The Social Development Minister has met with the Cancer Society to discuss patients being put on Jobseeker benefits.
The Cancer Society said hundreds of people with cancer had to keep proving they could not work as a result of the sickness benefit being axed two years ago.
It was replaced by a Jobseeker benefit, which has work obligations - but people can get exemptions if they are sick.
Anne Tolley met with the Cancer Society yesterday and said it was a very constructive meeting.
Ms Tolley said she was looking into the matters raised, and another meeting would be held tomorrow between Work and Income and the Cancer Society.
Jobseekers can be made exempt from work obligations if they are sick, and figures from the end of June showed 806 beneficiaries with cancer had a work exemption.
In total, 118,072 people received Jobseeker Support, and 54,817 had reduced work obligations due to sickness or disability.
But The Cancer Society said that while cancer patients did not have to attend job seminars and interviews, it was still too hard to get and maintain financial assistance.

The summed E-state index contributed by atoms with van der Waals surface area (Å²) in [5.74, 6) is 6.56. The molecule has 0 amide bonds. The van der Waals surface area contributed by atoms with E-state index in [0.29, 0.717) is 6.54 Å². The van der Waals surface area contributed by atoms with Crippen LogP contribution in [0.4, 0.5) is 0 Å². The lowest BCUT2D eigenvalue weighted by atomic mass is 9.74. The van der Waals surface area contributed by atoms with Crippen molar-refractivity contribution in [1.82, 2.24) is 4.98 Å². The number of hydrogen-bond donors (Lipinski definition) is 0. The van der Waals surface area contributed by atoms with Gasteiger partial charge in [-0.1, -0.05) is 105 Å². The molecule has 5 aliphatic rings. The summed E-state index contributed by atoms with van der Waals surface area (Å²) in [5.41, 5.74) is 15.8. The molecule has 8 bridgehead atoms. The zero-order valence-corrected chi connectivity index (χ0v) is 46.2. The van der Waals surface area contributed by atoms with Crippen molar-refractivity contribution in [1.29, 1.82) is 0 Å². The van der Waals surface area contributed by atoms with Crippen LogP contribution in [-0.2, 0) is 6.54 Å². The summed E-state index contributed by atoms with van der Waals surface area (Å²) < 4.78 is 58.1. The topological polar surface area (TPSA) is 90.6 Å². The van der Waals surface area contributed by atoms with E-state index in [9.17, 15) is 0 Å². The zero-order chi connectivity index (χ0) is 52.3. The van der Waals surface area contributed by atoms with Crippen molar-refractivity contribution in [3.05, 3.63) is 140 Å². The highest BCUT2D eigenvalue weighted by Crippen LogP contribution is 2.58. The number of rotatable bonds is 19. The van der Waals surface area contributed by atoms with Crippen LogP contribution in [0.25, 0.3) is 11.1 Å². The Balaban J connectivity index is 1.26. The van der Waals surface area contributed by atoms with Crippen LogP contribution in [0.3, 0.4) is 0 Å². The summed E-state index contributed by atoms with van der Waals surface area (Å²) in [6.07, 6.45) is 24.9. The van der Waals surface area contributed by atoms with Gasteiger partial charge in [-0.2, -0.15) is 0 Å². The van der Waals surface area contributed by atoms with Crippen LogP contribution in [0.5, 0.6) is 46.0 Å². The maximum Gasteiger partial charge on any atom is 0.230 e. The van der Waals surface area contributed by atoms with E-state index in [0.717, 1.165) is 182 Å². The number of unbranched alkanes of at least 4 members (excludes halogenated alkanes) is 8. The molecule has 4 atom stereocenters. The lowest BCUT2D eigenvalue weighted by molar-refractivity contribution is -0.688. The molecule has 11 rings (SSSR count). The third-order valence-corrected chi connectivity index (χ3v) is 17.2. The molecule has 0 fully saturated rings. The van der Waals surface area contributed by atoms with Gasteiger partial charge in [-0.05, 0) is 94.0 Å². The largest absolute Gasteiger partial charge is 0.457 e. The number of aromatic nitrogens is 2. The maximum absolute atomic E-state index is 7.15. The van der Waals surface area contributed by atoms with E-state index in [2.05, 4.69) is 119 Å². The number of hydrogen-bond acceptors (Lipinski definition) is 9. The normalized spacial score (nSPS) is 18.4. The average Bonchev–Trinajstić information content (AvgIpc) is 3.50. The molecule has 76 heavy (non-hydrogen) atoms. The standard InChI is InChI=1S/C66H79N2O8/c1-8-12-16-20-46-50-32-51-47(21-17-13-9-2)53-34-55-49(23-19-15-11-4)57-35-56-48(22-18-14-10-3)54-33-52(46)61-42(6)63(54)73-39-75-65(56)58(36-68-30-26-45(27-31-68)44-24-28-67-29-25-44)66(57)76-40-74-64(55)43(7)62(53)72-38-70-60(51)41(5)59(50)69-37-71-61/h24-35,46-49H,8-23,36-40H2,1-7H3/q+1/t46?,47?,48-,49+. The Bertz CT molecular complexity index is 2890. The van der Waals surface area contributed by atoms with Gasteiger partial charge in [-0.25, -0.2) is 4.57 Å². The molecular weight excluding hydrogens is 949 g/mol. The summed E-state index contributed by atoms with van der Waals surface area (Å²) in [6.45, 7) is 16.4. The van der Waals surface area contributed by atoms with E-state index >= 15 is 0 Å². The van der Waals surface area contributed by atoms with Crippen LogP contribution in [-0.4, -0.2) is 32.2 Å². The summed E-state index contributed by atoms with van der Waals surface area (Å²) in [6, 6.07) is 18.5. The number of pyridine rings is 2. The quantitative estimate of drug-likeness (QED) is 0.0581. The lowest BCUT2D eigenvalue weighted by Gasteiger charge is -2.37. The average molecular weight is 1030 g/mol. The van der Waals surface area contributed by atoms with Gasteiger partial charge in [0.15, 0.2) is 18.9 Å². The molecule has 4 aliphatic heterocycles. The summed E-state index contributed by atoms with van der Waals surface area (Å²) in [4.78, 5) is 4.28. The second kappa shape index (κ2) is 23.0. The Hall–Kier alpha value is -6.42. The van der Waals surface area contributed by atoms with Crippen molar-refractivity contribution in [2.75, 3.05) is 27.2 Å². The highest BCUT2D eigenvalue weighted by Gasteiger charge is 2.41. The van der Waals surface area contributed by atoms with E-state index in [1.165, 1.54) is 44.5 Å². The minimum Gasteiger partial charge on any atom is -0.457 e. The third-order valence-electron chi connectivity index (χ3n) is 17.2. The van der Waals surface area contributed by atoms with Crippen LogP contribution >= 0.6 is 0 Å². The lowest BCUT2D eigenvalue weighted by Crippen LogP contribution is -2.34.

Ms Tolley yesterday acknowledged that having to provide monthly medical certificates in the early stages of cancer was difficult.
But she said if cancer patients were given special consideration, other people would want those considerations as well.
"Where you draw the line is always the issue," she said.
"You start creating a whole lot of layers and there would be, I'm sure, other groups of people that would come forward and say, 'we need special consideration too'.
But the Green Party yesterday said the government can, and should, make cancer sufferers eligible for a Supported Living Payment.